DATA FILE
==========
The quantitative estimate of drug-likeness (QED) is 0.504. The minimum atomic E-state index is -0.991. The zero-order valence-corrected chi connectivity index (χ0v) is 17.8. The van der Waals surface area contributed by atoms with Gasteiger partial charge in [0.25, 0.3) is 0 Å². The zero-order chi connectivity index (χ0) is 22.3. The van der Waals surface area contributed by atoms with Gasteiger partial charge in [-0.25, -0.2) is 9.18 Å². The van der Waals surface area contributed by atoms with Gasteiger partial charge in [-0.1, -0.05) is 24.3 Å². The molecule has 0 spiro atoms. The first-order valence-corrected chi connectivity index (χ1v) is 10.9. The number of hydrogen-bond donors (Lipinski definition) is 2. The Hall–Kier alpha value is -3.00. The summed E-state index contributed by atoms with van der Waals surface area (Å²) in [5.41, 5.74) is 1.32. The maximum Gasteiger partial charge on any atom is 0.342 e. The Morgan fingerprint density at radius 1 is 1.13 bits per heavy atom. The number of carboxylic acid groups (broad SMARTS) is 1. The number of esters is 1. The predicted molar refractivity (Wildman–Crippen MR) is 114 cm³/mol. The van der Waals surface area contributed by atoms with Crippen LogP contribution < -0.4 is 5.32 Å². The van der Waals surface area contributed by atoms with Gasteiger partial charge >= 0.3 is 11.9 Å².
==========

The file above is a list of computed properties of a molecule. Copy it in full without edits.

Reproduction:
The quantitative estimate of drug-likeness (QED) is 0.504. The minimum atomic E-state index is -0.991. The zero-order valence-corrected chi connectivity index (χ0v) is 17.8. The van der Waals surface area contributed by atoms with Gasteiger partial charge in [0.25, 0.3) is 0 Å². The zero-order chi connectivity index (χ0) is 22.3. The van der Waals surface area contributed by atoms with Gasteiger partial charge in [-0.25, -0.2) is 9.18 Å². The van der Waals surface area contributed by atoms with Gasteiger partial charge in [-0.1, -0.05) is 24.3 Å². The molecule has 0 spiro atoms. The first-order valence-corrected chi connectivity index (χ1v) is 10.9. The number of hydrogen-bond donors (Lipinski definition) is 2. The Hall–Kier alpha value is -3.00. The summed E-state index contributed by atoms with van der Waals surface area (Å²) in [5.41, 5.74) is 1.32. The maximum Gasteiger partial charge on any atom is 0.342 e. The Morgan fingerprint density at radius 1 is 1.13 bits per heavy atom. The number of carboxylic acid groups (broad SMARTS) is 1. The number of esters is 1. The predicted molar refractivity (Wildman–Crippen MR) is 114 cm³/mol. The van der Waals surface area contributed by atoms with Crippen LogP contribution < -0.4 is 5.32 Å². The van der Waals surface area contributed by atoms with Gasteiger partial charge >= 0.3 is 11.9 Å².